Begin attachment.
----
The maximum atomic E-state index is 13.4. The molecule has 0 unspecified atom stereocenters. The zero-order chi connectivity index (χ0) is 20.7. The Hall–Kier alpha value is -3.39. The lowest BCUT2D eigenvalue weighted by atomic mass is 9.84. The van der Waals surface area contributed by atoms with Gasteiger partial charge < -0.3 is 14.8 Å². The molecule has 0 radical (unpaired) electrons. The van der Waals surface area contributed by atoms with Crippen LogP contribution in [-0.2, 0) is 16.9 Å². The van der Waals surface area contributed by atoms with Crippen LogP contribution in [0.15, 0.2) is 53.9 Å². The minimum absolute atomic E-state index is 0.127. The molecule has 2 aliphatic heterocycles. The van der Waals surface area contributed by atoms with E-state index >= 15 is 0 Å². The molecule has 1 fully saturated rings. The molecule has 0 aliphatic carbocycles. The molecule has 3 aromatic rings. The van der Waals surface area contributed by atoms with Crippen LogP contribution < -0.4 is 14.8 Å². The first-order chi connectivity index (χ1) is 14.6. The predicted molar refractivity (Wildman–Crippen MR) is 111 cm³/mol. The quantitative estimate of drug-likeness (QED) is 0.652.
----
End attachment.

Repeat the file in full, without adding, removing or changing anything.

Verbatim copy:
The maximum atomic E-state index is 13.4. The molecule has 0 unspecified atom stereocenters. The zero-order chi connectivity index (χ0) is 20.7. The Hall–Kier alpha value is -3.39. The lowest BCUT2D eigenvalue weighted by atomic mass is 9.84. The van der Waals surface area contributed by atoms with Gasteiger partial charge < -0.3 is 14.8 Å². The molecule has 0 radical (unpaired) electrons. The van der Waals surface area contributed by atoms with Crippen LogP contribution in [-0.2, 0) is 16.9 Å². The van der Waals surface area contributed by atoms with Crippen LogP contribution in [0.15, 0.2) is 53.9 Å². The minimum absolute atomic E-state index is 0.127. The molecule has 2 aliphatic heterocycles. The van der Waals surface area contributed by atoms with E-state index >= 15 is 0 Å². The molecule has 1 fully saturated rings. The molecule has 0 aliphatic carbocycles. The molecule has 3 aromatic rings. The van der Waals surface area contributed by atoms with Crippen LogP contribution < -0.4 is 14.8 Å². The first-order chi connectivity index (χ1) is 14.6. The predicted molar refractivity (Wildman–Crippen MR) is 111 cm³/mol. The quantitative estimate of drug-likeness (QED) is 0.652.